"A whole array of activities can take place here today because the planning process was so thorough," Ritter adds. "Fortunately, we are able to keep up with most of the requests that come our way, even though our resources are sometimes stretched to the limit."

Beginning in 1986 with the first 13 graduates of the Native Language Instructor Certificate Program, the Centre has seen a total of 62 graduates from Certificate program and 18 graduates of the Diploma program.

The Certificate course requires three years of training and teaching experience to complete,while the Diploma course requires an additional two years of advanced work.

Since 1996 a number of the graduates have gone on to complete the Associate of Applied Science degree program offered jointly by Yukon College and the University of Alaska Fairbanks.

"Our students participate in college graduation every year," says Programs Coordinator Jo-Anne Johnson. "All the Yukon College credits are transferable for those who go on to do the University of Alaska degree."

The Centre is also a service provider to students in the college's Yukon Native Teacher Education Program, giving First Nations students who will one day teach in Yukon schools an opportunity to learn about Yukon native languages. Centre staff have also developed and taught courses in Southern Tutchone and Gwich'in.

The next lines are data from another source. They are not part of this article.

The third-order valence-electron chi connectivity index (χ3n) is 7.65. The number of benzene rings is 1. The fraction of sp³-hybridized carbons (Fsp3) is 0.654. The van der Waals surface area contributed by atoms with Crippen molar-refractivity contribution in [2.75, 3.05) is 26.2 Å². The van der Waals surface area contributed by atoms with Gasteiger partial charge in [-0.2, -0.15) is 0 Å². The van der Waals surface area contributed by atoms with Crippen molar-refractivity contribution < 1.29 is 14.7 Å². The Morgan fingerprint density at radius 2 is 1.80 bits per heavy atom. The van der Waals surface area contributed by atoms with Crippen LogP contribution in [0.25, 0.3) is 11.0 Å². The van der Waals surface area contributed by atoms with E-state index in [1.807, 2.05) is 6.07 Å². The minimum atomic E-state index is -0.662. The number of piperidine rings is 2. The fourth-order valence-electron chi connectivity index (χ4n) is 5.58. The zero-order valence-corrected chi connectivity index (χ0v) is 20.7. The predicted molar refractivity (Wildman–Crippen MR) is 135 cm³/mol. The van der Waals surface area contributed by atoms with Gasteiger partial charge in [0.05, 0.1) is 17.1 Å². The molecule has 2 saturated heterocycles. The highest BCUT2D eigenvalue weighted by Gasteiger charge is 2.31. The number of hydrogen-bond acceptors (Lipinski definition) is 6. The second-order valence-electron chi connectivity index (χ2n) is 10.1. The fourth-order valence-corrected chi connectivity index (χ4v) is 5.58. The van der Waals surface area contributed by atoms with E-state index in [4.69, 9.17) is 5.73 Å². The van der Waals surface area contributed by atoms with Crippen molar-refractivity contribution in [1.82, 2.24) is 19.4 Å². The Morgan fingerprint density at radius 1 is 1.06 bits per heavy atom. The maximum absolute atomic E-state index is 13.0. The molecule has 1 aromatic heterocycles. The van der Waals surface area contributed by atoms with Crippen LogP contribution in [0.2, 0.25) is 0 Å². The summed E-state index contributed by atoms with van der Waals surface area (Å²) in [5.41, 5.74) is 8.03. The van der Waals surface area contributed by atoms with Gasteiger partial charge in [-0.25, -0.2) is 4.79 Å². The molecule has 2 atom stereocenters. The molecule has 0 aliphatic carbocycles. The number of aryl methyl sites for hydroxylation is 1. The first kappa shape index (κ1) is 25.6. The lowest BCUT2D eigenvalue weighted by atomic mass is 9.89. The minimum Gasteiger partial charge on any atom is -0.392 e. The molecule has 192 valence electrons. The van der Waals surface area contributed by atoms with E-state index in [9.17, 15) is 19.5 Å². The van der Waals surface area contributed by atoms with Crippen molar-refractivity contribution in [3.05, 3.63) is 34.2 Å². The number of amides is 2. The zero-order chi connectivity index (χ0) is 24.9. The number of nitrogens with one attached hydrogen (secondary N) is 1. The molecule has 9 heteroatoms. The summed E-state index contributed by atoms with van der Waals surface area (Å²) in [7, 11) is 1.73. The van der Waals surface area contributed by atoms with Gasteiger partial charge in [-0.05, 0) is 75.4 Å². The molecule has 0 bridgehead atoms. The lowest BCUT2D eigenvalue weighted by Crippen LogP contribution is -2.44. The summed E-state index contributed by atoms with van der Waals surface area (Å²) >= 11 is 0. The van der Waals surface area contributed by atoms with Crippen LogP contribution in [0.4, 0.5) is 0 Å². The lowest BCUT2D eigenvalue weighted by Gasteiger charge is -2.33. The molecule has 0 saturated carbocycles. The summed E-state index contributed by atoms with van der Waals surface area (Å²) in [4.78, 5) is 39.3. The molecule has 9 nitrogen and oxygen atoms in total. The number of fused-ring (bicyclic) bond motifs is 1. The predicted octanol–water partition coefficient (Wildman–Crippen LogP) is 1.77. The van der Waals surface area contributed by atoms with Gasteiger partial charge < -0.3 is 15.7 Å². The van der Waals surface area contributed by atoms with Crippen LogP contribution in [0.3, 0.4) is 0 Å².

The Yukon Native Language Centre occupies a unique niche, connected to the college and offering college-accredited programs, but administered by CYFN.

"The Language Centre has been a part of CYFN and CYI since 1977. This program is devoted to our languages and cultures, so it is administered and guided by the First Nations as a whole," says Grand Chief Albert James. "Every one of our First Nations benefits from the work of YNLC."

In recent years the Centre has seen a steadily increasing demand for its services in addition to its three main areas of activity -- native language teacher training, materials development, and research.

Requests for assistance in various translation projects, for example, come frequently from First Nations groups around the Yukon.

The Centre also plays host to visiting educators, linguists, and First Nations speakers from outside the Yukon, most recently a Navajo-speaking bilingual educator from Utah.

That's because the Centre's methods of training teachers and developing curriculum are becoming models for other native language programs outside the Yukon, according to Alaskan educator Dr. Cynthea Ainsworth, who is helping to establish a similar teacher training program in her own state.

Such increased recognition, along with the delivery of the Centre's main programs, means that staff time and the Centre's physical space are fully utilized and that those wanting language training may sometimes have to be put on a waiting list.

But for Gertie Tom, a founding elder of the Centre, the constant hum of activity is a source of pride as well as a realization of her hopes when she first became involved in 1977. "When we started out, there weren't many people working with native languages. But a lot of people wanted to do something to keep the languages alive. Now, even though I'm retired, I see all these young people coming along and supporting each other with their languages. This is what we've been working for all these year!"